A polling place in Wood County is seen during the Aug. 4 special election. Photo courtesy the Wood County Board of Elections Facebook page.
The state’s controlling board has designated money for schools, election boards and COVID-19 testing, but members of those departments spent most of their time Monday answering questions on future plans.
In their regular meeting, the legislative body that distributes funding to governmental entities approved funding to train election precinct officials, and the distribution of CARES Act funding for municipalities, educational service centers, specialized education, and more money for remote learning students.
As Ohio Secretary of State Frank LaRose’s chief of staff Merle Madrid made the case for more than $578,000 in election training, state Rep. Jack Cera, D-Bellaire, took the opportunity to get an update on absentee ballot postage.
“I think we all should be thankful that the voters of Ohio have listened and are moving in an expeditious manner to get their requests in,” Cera said.
Madrid said the office plans to request an appropriation from the controlling board at its next meeting in September, that would pay for the postage. Madrid said the office had pursued the request before Monday’s meeting, but it did not end up on the agenda.
Madrid agreed with Cera that approval at the controlling board’s Sept. 14 meeting would create a tight timeline between receiving the funding and sending out the ballots.
Absentee ballots will start going out to voters the week of Oct. 6, the same day that early voting begins. The deadline for voter registration is Oct. 5.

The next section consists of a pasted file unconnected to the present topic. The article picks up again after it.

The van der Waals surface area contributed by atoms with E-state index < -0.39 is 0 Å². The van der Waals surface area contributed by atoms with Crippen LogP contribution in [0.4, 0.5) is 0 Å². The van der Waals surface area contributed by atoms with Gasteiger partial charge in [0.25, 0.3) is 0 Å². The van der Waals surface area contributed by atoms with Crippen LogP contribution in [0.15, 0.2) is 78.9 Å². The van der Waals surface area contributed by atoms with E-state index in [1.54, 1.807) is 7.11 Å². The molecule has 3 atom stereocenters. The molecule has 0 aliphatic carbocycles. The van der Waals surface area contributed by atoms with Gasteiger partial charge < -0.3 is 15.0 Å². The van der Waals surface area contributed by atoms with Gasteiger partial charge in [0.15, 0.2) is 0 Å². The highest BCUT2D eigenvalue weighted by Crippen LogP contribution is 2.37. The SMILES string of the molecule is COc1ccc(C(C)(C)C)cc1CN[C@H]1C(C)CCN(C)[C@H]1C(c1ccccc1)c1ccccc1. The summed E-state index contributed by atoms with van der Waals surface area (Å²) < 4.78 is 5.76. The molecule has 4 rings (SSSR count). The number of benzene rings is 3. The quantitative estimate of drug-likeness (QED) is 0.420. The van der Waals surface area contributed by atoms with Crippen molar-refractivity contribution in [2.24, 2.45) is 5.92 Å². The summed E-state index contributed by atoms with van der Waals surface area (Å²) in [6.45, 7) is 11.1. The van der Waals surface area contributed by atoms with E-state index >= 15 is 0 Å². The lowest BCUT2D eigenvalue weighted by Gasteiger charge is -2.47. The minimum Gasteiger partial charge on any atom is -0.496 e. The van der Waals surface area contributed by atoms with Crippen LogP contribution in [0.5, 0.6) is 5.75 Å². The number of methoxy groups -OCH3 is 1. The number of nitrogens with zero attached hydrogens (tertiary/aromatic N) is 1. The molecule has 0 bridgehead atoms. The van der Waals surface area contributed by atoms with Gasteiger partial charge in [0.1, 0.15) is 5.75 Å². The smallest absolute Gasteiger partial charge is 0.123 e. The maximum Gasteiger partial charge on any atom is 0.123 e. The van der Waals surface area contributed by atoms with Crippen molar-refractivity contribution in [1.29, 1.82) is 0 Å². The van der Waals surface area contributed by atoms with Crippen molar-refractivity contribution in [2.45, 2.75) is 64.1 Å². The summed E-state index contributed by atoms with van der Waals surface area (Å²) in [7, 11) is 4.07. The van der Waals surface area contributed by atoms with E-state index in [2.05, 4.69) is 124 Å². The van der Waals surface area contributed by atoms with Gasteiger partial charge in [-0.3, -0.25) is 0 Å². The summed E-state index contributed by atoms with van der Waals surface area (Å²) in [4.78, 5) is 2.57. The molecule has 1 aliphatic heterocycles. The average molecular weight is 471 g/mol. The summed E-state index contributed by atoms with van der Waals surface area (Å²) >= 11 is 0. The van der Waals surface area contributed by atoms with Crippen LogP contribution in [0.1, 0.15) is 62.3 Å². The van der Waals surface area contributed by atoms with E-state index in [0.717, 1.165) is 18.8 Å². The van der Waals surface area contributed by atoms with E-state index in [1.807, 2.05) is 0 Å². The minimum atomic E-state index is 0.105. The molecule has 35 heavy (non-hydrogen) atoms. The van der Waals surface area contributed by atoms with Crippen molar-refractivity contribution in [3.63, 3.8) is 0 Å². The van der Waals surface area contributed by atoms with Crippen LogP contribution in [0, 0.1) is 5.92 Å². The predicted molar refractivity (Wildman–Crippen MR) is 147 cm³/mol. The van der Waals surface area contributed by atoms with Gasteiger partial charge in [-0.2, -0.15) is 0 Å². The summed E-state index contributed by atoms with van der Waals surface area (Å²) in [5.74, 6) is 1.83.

If the funding is approved, the Secretary of State’s Office will send the postage to local boards of election, which will then need to affix the postage to ballots.
“Our boards of elections are more adaptable and better suited to make adjustments on the fly than perhaps any other state,” Madrid said.
Two members of the Ohio Department of Health were asked about statewide COVID-19 testing, for which the controlling board approved the $97 million in CARES Act funding. Anthony Perry, chief financial officer for ODH, said funding the pop-up sites throughout the state staffed by members of the Ohio National Guard should mean residents pay nothing for the testing.
“Really anybody should be able to get tested if they so choose,” Perry said.
The controlling board also approved $175 million in funding for local governments across the state, through undistributed CARES Act funding. This measure was one of three late additions to Monday’s board agenda. The other two were $9 million going to the Department of Job and Family Services to allow child care for school-aged children currently in districts starting the year remotely, and $18 million from the Governor’s Emergency Education Relief Fund (also a CARES Act grant) for educational service centers, county boards of developmental disabilities, and the Ohio schools for the blind and the deaf.
“These entities did not receive the larger elementary and secondary school relief funds that were awarded back in June, that were also part of the larger CARES Act,” Aaron Rausch, director of the Ohio Department of Education’s Office of Budget and School Funding, said during the meeting.
Other funding approved during the meeting related to the Broadband Ohio Connectivity Program grants to school districts, which Rausch said will likely have to be prorated to stay within the $50 million boundaries approved by the controlling board. He did not have a specific number of received applications available.
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